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Arnold School of Public Health


Edward Frongillo receives $50,000 from The Sackler Institute for Nutrition Science to examine nutritional status of adolescent women

February 27, 2015 | Erin Bluvas, bluvase@sc.edu 

The Sackler Institute for Nutrition Science at the New York Academy of Sciences presents only three $50,000 awards each year to support research projects on under-explored and often under-funded topics. This year’s awards focus on the nutritional status of adolescent women with consideration given to the potential benefits for their future offspring.

Edward Frongillo, professor and chair in the Department of Health Promotion, Education, and Behavior (HPEB), has been selected as a 2015 recipient to pursue a project that examines the nutritional status of adolescent women in Harare, Zimbabwe. The project aims to learn about how adolescent girls, in the context of their social environment, understand pregnancy, planning for pregnancy and nutrition. The ultimate goal for the proposed project, entitled Understanding Conceptualizations and Social Environment for Improving Pre-pregnancy Planning and Nutrition for Adolescent Women, is to develop effective ways to help address their needs for information and preparation.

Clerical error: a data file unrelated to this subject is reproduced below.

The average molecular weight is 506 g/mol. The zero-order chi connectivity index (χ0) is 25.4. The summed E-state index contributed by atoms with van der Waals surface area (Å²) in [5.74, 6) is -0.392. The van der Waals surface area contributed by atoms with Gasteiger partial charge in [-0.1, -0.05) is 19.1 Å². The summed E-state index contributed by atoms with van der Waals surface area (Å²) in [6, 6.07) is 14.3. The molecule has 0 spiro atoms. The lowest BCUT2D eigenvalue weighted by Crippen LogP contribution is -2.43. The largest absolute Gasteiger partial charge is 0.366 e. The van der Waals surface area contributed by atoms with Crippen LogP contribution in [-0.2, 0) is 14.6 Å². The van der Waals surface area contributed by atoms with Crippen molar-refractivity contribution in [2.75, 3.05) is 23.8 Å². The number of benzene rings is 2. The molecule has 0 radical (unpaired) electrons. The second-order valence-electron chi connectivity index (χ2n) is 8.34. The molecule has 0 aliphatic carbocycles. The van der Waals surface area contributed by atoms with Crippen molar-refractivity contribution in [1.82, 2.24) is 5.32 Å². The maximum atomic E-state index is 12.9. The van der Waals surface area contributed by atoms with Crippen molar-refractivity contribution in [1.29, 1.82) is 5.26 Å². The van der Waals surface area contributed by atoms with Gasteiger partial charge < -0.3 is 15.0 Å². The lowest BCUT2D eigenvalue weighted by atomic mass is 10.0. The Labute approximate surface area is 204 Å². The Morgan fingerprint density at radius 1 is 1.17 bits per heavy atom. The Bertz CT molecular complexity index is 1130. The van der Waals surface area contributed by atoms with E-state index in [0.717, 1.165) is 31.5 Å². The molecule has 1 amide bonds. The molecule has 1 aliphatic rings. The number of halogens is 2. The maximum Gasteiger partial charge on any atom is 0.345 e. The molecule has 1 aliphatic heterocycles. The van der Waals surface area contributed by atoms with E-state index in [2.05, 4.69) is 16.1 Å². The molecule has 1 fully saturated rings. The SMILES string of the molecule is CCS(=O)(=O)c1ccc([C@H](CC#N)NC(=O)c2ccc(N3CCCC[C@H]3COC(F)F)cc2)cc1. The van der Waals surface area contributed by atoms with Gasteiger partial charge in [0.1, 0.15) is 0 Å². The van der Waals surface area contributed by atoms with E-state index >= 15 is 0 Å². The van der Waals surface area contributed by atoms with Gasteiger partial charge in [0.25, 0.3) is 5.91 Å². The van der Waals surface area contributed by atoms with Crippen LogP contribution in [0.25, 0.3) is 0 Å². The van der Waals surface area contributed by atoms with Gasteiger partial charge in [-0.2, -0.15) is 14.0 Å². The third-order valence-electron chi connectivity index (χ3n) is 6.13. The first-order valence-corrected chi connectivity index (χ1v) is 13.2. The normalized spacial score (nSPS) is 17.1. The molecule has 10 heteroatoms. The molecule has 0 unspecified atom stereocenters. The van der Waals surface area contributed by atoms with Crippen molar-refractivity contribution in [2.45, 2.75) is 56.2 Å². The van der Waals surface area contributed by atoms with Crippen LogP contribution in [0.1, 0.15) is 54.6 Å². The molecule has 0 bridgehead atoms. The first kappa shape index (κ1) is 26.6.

“Promoting the health and nutrition of undernourished adolescent girls is a high global priority,” Frongillo says. “But many in low-income countries are poorly prepared for pregnancy and the roles of being adult women and mothers. 

Originally from Zimbabwe herself, HPEB doctoral candidate Chiwoneso Tinago will conduct the research as part of her dissertation project. After graduating with a masters’ in public health degree from the University of Southern Mississippi, Tinago spent six months working for the USAID-funded Maternal and Child Health Integrated Program in Zimbabwe prior to enrolling in her doctoral program at the Arnold School. Lucy Annang-Ingram, associate professor of HPEB, will oversee the research project as Tinago’s primary dissertation advisor. Frongillo will advise as a member of her doctoral committee.